"The shortage of experienced workers is growing ever more acute," said Ken Simonson, the association's chief economist. The pool of unemployed, experienced construction workers shrank to the lowest July level since 2000 and pay is increasing at its fastest rate since 2009.
Transportation also had a good month, gaining 9,100 jobs in July after losing 10,200 in June. Transit and ground transportation saw the biggest jump, gaining 4,400 jobs last month. Earnings in the transportation and warehousing trades stayed essentially flat, increasing by just two cents an hour. There were also 1,000 more dealers of cars and car parts at the end of July than at the beginning.
House Democrats want briefing after WMATA cop terrorism arrest Back
By Lauren Gardner | 08/05/2016 02:25 PM EDT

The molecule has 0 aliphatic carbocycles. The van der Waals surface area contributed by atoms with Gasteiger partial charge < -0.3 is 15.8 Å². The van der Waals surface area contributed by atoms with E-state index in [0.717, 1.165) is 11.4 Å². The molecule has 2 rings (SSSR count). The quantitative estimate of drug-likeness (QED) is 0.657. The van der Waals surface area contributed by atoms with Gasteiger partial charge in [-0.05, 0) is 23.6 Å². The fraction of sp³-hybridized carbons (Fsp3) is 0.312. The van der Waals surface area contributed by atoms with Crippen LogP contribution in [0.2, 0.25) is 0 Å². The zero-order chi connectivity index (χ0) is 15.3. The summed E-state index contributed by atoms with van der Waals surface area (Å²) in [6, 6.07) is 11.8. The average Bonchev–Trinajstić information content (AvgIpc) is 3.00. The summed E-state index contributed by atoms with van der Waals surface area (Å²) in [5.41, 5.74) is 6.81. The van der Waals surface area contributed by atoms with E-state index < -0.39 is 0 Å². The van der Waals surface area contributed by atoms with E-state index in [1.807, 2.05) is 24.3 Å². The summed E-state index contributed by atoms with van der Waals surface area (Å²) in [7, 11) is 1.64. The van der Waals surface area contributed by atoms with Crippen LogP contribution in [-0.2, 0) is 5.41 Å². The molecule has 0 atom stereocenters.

Democrats on the House Oversight Committee asked Metro's chief today for a briefing on the transit system's background check procedures for its police department, days after a member of the force was arrested for allegedly trying to aid the Islamic State.
Nicholas Young had served in the Metro Transit Police Department since 2003, but had been under surveillance by the FBI since 2010. He's been accused of trying to send ISIL fighters phone card codes.
"These reports raise serious questions about the Washington Metropolitan Area Transit Authority's process for conducting background checks for MTPD officers, what public safety and information security safeguards were in place during the investigation and monitoring of Mr. Young, and what continuing public safety protections are being implemented," the lawmakers wrote to Metro General Manager and CEO Paul Wiedefeld.